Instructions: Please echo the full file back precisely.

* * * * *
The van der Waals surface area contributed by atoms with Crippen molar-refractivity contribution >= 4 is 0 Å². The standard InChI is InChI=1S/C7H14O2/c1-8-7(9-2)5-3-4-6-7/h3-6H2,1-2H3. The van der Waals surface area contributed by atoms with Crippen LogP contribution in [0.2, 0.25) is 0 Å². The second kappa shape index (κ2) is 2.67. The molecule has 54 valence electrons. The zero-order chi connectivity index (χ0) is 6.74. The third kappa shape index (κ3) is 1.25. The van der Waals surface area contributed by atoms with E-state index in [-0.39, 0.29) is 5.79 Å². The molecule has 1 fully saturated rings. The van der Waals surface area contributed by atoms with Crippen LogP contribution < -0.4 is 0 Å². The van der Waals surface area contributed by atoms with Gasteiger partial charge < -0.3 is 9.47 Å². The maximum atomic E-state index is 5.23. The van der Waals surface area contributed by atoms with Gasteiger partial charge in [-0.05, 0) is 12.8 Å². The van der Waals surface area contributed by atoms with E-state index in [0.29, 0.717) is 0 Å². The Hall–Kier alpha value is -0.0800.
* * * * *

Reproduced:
The van der Waals surface area contributed by atoms with Crippen molar-refractivity contribution >= 4 is 0 Å². The standard InChI is InChI=1S/C7H14O2/c1-8-7(9-2)5-3-4-6-7/h3-6H2,1-2H3. The van der Waals surface area contributed by atoms with Crippen LogP contribution in [0.2, 0.25) is 0 Å². The second kappa shape index (κ2) is 2.67. The molecule has 54 valence electrons. The zero-order chi connectivity index (χ0) is 6.74. The third kappa shape index (κ3) is 1.25. The van der Waals surface area contributed by atoms with E-state index in [-0.39, 0.29) is 5.79 Å². The molecule has 1 fully saturated rings. The van der Waals surface area contributed by atoms with Crippen LogP contribution < -0.4 is 0 Å². The van der Waals surface area contributed by atoms with Gasteiger partial charge < -0.3 is 9.47 Å². The maximum atomic E-state index is 5.23. The van der Waals surface area contributed by atoms with Gasteiger partial charge in [-0.05, 0) is 12.8 Å². The van der Waals surface area contributed by atoms with E-state index in [0.29, 0.717) is 0 Å². The Hall–Kier alpha value is -0.0800.